The laws of classical mechanics are independent of the particular coordinate system they are applied in. A coordinate system serves as a framework for performing a calculation, but the rule that force equals the rate of change of momentum is applicable in any (inertial) coordinate system. The force exists independent of the coordinate system. It has a magnitude and direction. If we have two coordinate systems, S and S', both with the same origin, but where S' is rotated with respect to S, then the components of the force are different in the two coordinate systems, Fx &neq; Fx', and likewise for y znd z. By Newton's second law, the components of the momentum will differ as well, since dpx/dt = Fx, and likewise for y and z. The equations of motin carry an apparent dependence on the choice of coordinates, yet, the motion itself exists independent of any coordinate system -- when thrown, a stone will follow a parabolic path without being told the directions of x, y, and z!

We express this fact by writing the rule in three-vector form, F = dp/dt, where this form holds in any inertial frame. The square of the magnitude of F is the same, irrespective of our choice of coordinates, F'F' = FF = F² = constant. In fact, the dot product of any two vectors is a scalar, and scalars are independent of the choice of coordinates. It is very useful to find a similar mathematical object that has such a property under relativity.

The Separation of Points

Consider two nearby points in frame S. The square of the distance between them is dr² = dx² + dy² + dz² and is equal to the square of the speed of light times the time it takes for light to travel between the locations, dr² = (cdt)²

Consider another frame S' moving with respect to S with velocity V along the z axis. The square of the distance in that frame is different, given by dr'² = dx'² + dy'² + dz'² = dx² + dy² + γ²(dz - βcdt)². The time for light to travel between the locations is also different, given by (cdt')² = γ²(cdt - βdz)², but this still must equal dr'². Expanding both of these we find dr'² = dx² + dy² + γ²dz² - 2γ²βcdtdz + γ²β²(cdt)² and (cdt')² = γ²(cdt)² -2γ²βcdtdz + γ²β²dz². If we equate these and move terms around we find dx² + dy² + γ²(1 - β²)dz² = γ²(1 - β²)(cdt)². Note that γ² = 1/(1 - β²), and we recover the original equality for frame S. Therefore, although the length of a three-vector is not the same in all inertial frames, the difference ds² = dx² + dy² + dz² - (cdt)² = dr² - (cdt)² is a constant.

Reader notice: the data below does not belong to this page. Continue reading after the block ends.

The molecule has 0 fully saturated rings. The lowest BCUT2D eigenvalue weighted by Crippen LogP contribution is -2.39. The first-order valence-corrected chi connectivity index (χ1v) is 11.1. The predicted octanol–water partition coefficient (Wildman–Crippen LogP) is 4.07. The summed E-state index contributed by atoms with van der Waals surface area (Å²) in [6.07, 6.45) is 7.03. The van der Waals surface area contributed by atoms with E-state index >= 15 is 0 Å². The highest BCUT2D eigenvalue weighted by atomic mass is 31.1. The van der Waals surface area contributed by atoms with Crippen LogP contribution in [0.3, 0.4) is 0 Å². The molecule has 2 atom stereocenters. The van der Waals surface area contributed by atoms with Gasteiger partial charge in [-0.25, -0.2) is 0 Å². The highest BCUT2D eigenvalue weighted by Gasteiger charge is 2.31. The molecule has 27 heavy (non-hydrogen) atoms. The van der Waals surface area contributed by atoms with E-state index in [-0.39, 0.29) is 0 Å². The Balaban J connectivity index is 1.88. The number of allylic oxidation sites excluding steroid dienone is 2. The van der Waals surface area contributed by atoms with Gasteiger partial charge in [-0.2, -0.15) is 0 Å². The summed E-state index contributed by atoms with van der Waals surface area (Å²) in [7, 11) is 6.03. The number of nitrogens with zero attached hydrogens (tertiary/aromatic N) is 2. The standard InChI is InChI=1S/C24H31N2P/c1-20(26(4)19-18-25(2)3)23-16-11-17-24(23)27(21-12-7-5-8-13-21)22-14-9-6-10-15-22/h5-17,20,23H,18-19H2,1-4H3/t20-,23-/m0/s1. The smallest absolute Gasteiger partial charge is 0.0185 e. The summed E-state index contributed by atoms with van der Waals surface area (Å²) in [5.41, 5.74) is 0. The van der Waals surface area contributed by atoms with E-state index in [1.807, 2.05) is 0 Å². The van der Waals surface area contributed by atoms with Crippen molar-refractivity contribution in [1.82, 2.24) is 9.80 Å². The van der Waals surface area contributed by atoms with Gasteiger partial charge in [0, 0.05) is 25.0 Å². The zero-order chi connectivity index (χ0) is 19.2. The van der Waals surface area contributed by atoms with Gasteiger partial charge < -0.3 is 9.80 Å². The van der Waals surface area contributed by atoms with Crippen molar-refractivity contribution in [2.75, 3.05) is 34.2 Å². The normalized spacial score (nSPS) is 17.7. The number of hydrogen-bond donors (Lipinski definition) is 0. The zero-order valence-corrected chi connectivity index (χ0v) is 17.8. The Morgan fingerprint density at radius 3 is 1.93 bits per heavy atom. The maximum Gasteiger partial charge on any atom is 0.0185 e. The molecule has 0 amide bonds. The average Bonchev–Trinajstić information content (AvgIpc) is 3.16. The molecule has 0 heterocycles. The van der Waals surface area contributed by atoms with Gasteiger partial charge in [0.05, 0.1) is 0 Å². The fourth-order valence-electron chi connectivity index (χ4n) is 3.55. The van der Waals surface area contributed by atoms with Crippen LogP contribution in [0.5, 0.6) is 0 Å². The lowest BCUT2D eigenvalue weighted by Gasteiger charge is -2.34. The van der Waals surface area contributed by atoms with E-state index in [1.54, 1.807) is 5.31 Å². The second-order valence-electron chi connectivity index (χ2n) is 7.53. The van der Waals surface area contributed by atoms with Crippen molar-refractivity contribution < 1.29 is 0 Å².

To have a mathematical object that behaves like vectors in three-dimensions, we are led to take a four-dimensional object in special relativity. These are known as four-vectors. The expression for the distance between two nearby points, known as the metric for the space, contains the seed for our four-vector. (The expression used here is the metric for "flat space" and isn't terribly exciting. In general relativity, space can be curved, and the curvature is expressed in the metric.) We will define the position four-vector as x = (x, y, z, ct) = (x, ct), where I use the boldface x to mean the usual three-dimensional vector for position, and add the fourth component of ct. We'll often refer to the four components with the notation x = (x1, x2, x3, x4) where the first three components are the usual spatial coordinates and the fourth component is the time component.

The square of the length of a four vector is chosen to match the expression for the separation for two nearby points,

xx = x² + y² + z² - (ct)² = x1² + x2² + x3² - x4².

The negative sign for the fourth component seems odd, and has led some authors to write the fourth component as the imaginary number ict. While this may look correct in the present context, it is not consistent with the notation used in E&M, relatvistic quantum mechanics, and general relativity, and we will avoid its use.

With this four-vector we can write the Lorentz transformation as

x'1 = γx1 - γβx4
x'2 = x2
x'3 = x3
x'4 = γx4 - γβx1

This can be represented compactly with matrix notation, introducing the "boost" Λ given by the 4×4 matrix:

&Lambda = γ00-γβ

and then writing the Lorentz transformation as the matrix expression

x' = Λ x
© 2008 Robert Harr